For optimum performance, you must use a mixture of both antifreeze and water in your car's coolant system — a 50:50 split is recommended for most makes and models, although you can check the exact level in your owner's manual. So, you don't want the level of antifreeze in your coolant liquid to exceed the recommended concentration.
You can find an antifreeze that is suitable for your car by entering your registration on our antifreeze page or by consulting your owner's manual. Most modern cars require a silicate-free, organic acid technology (OAT) type of antifreeze. Cars manufactured before 1998 will normally need a product that isn't OAT-based and does contain silicate.
There are a few other things to consider when choosing the best type of antifreeze for your vehicle:
- Concentrate vs coolant: Antifreeze is usually sold as a concentrated solution, which must be mixed with water before use, or as a coolant solution containing 50% antifreeze and 50% water. Premixed products are more convenient if the concentration is suitable for your vehicle.
- Ethylene glycol vs propylene glycol: In most antifreeze products, the main chemical ingredient is ethylene glycol or propylene glycol. Propylene glycol is less toxic, which means it is safer and more environmentally friendly. However, ethylene glycol lowers the freezing point and increases the boiling point of coolant more dramatically, which makes it a better option for extremely cold or hot climates.
- Extra additives and inhibitors: In addition to the chemical compounds mentioned above, some formulas include other additives and inhibitors which help to stop the metal parts of your car coolant system from corroding. This can help to prolong the lifespan of your coolant system and engine.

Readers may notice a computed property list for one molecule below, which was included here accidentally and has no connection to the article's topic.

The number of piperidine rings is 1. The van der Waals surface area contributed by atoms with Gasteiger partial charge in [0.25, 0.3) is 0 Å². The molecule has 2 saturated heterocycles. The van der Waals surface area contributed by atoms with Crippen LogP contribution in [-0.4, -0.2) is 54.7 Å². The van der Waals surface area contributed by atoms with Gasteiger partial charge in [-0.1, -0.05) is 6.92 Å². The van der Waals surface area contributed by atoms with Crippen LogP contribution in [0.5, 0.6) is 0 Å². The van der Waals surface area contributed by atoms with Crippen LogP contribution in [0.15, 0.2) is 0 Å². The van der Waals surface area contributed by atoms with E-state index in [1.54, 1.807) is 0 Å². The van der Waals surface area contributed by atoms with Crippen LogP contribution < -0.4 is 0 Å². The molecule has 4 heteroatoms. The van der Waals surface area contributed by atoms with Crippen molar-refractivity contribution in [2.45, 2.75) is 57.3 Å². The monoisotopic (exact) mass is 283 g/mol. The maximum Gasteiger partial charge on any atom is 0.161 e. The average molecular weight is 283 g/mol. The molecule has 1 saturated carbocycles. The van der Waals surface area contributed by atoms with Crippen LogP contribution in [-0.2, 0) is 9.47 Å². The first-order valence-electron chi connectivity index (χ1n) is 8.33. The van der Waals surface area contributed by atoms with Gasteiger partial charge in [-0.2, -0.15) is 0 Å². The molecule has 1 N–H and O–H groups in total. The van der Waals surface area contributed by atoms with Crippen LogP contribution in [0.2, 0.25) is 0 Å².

To top up your car's antifreeze, you'll need the following products and tools:
- Antifreeze: This should be the right type for your car and the climate conditions where you live. You can use either a concentrated antifreeze, or a premixed coolant fluid at the right concentration for your car.
- Clean water (if using a concentrated antifreeze): Ideally, you should use water which has been boiled and left to cool to dilute concentrated antifreeze. This ensures no harmful bacteria make it into your coolant system, helping prevent corrosion and increase the lifespan of the system.
- A mixing vessel (if using a concentrated antifreeze): This should preferably be a plastic fuel carton or tank with a large enough capacity to mix at least a few litres of coolant. Using a mixing vessel or tank with measurement indicators on it will also help you to get exactly the right concentration.
- Funnel: This will make it much easier to add the fluid to the tank.
- Protective goggles and gloves: Most antifreeze products (particularly those containing ethylene glycol) are toxic, so you really don’t want to get them on your skin. As well as protective goggles and gloves, you should wear full-length sleeves to ensure no skin is exposed on your arms. If any antifreeze does come into contact with your skin, wash it thoroughly under a tap as soon as possible. If you accidentally swallow some or get some in your eyes, seek medical attention immediately.
- Cleaning cloths and towels: For wiping away spills and cleaning the cap.
Before you begin, remember that you should never attempt to top up the coolant when the car is still hot, as this could cause burns or scalds. Always wait until the engine has cooled down completely before attempting to do this.
In some instances — for instance, where the coolant fluid is several years old, or you suspect that the system has been contaminated with dirt or another type of fluid — it may be better to drain the system and refill it with fresh coolant. You can learn all about how to do this in our guide to flushing the radiator and cooling system.